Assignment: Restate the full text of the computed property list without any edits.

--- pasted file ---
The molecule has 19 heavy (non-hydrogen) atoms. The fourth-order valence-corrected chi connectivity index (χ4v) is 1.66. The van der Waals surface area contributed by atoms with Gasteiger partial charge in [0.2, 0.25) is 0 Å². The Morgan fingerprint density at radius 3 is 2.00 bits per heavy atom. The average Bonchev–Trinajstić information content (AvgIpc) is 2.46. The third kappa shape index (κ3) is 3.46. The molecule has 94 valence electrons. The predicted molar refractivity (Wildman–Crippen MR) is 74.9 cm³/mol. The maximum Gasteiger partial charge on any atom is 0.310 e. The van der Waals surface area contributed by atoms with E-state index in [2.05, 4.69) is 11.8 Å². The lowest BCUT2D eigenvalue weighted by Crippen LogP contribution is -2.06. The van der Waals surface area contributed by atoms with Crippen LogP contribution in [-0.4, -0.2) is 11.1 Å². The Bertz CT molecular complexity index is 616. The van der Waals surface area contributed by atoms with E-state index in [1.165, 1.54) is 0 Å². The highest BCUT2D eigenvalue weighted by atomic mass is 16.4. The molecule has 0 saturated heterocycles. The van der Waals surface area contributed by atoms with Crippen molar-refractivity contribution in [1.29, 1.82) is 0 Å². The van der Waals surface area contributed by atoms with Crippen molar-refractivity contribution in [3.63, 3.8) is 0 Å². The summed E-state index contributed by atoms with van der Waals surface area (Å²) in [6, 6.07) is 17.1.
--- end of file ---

The molecule has 19 heavy (non-hydrogen) atoms. The fourth-order valence-corrected chi connectivity index (χ4v) is 1.66. The van der Waals surface area contributed by atoms with Gasteiger partial charge in [0.2, 0.25) is 0 Å². The Morgan fingerprint density at radius 3 is 2.00 bits per heavy atom. The average Bonchev–Trinajstić information content (AvgIpc) is 2.46. The third kappa shape index (κ3) is 3.46. The molecule has 94 valence electrons. The predicted molar refractivity (Wildman–Crippen MR) is 74.9 cm³/mol. The maximum Gasteiger partial charge on any atom is 0.310 e. The van der Waals surface area contributed by atoms with E-state index in [2.05, 4.69) is 11.8 Å². The lowest BCUT2D eigenvalue weighted by Crippen LogP contribution is -2.06. The van der Waals surface area contributed by atoms with Crippen LogP contribution in [-0.4, -0.2) is 11.1 Å². The Bertz CT molecular complexity index is 616. The van der Waals surface area contributed by atoms with E-state index in [1.165, 1.54) is 0 Å². The highest BCUT2D eigenvalue weighted by atomic mass is 16.4. The molecule has 0 saturated heterocycles. The van der Waals surface area contributed by atoms with Crippen molar-refractivity contribution in [1.29, 1.82) is 0 Å². The van der Waals surface area contributed by atoms with Crippen molar-refractivity contribution in [3.63, 3.8) is 0 Å². The summed E-state index contributed by atoms with van der Waals surface area (Å²) in [6, 6.07) is 17.1.